A survey found that 35% did not believe sending explicit or flirty messages to another person was classed as being unfaithful.
Sending explicit photos was thought to be less acceptable than flirty messages, with 62% of participants saying they'd feel guilty about sending one.
The survey of 2,150 people was commissioned by law firm Slater and Gordon after they found a number of clients were citing adultery when going through a divorce.
Currently in the UK, someone can only sue for divorce on the grounds of adultery if their husband or wife has had sex with someone else.
Of those surveyed, just 8% admitted they had sexted. However 35% said that they didn't think it was an unfaithful act.
"We have seen a rise in the number of clients coming to us who think their partner has crossed the line and committed adultery, but not in the traditional sense," said Rupi Rai, family lawyer at Slater and Gordon.
"What some might consider sending flirty messages or explicit pictures, others consider to be detrimental to their relationship and cause as much hurt and upset as physically cheating."
According to the new research, men and women find it difficult to pin down what does and doesn’t constitute cheating, with a massive difference between genders and age groups.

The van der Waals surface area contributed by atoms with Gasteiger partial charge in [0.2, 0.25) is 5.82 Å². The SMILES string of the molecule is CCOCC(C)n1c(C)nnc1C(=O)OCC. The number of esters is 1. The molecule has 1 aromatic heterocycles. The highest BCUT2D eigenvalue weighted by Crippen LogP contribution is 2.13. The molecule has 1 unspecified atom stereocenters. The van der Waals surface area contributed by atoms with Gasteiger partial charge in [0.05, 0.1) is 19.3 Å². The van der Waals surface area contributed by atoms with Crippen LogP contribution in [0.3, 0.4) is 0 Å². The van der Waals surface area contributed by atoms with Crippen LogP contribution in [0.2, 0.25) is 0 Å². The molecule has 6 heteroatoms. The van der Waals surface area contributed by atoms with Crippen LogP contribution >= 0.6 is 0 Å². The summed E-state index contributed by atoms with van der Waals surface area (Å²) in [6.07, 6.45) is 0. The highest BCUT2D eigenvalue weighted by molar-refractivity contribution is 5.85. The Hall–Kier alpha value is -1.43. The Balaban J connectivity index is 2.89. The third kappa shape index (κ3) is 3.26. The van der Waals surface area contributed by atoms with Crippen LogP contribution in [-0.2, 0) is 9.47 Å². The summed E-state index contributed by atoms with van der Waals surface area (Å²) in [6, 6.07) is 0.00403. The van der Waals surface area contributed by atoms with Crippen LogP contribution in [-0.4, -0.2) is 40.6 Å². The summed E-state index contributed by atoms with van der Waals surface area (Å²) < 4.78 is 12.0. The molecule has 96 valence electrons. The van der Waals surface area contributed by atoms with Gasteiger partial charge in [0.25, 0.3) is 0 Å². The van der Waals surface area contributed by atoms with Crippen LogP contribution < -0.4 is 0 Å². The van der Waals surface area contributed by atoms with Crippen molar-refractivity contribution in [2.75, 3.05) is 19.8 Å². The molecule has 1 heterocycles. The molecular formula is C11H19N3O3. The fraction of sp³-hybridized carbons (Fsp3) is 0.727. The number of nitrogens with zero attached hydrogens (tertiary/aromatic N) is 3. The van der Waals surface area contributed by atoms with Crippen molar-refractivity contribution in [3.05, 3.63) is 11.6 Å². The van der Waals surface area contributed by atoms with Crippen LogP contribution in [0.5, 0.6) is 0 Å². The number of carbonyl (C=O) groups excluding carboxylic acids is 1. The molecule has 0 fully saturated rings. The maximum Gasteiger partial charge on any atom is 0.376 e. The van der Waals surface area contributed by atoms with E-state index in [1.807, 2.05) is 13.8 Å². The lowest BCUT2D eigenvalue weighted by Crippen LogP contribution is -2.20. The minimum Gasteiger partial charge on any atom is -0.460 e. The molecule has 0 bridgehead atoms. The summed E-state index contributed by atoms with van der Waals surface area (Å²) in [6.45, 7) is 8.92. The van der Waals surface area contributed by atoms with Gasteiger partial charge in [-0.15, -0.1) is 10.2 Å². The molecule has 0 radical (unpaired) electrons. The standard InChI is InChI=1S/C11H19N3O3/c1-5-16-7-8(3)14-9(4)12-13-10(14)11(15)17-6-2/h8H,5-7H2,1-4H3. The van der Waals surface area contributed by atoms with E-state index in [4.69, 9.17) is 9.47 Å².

More than half (57%) of people aged 35 and over think having dinner with a person you have feelings for is crossing the line, while almost one quarter (24%) of 16-24 year olds think it’s absolutely fine.
Meanwhile 45% of people aged 35 to 44 think that regularly texting someone you have an emotional connection with is cheating.
Only 26% of men think meeting up with an ex is cheating compared to 35% of women.
Rai added: "The research is a real warning to couples about being careful not to cross that line."
Do you think sexting is classed as cheating? Let us know in the poll below.